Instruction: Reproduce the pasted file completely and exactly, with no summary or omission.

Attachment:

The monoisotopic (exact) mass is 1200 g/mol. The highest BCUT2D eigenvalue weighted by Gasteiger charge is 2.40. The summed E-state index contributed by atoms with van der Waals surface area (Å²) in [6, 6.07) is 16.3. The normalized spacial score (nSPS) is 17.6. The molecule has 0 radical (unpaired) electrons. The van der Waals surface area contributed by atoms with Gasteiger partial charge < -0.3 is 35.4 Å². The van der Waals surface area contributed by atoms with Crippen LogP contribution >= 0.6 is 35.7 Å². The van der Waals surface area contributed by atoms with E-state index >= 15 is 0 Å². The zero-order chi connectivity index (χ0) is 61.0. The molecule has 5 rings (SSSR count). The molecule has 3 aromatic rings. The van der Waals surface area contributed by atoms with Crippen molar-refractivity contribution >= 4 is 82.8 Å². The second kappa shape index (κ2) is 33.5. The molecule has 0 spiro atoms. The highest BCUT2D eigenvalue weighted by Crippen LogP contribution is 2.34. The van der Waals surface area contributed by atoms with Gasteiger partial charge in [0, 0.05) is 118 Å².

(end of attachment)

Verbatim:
The monoisotopic (exact) mass is 1200 g/mol. The highest BCUT2D eigenvalue weighted by Gasteiger charge is 2.40. The summed E-state index contributed by atoms with van der Waals surface area (Å²) in [6, 6.07) is 16.3. The normalized spacial score (nSPS) is 17.6. The molecule has 0 radical (unpaired) electrons. The van der Waals surface area contributed by atoms with Gasteiger partial charge < -0.3 is 35.4 Å². The van der Waals surface area contributed by atoms with Crippen LogP contribution >= 0.6 is 35.7 Å². The van der Waals surface area contributed by atoms with E-state index >= 15 is 0 Å². The zero-order chi connectivity index (χ0) is 61.0. The molecule has 5 rings (SSSR count). The molecule has 3 aromatic rings. The van der Waals surface area contributed by atoms with Crippen molar-refractivity contribution >= 4 is 82.8 Å². The second kappa shape index (κ2) is 33.5. The molecule has 0 spiro atoms. The highest BCUT2D eigenvalue weighted by Crippen LogP contribution is 2.34. The van der Waals surface area contributed by atoms with Gasteiger partial charge in [0, 0.05) is 118 Å².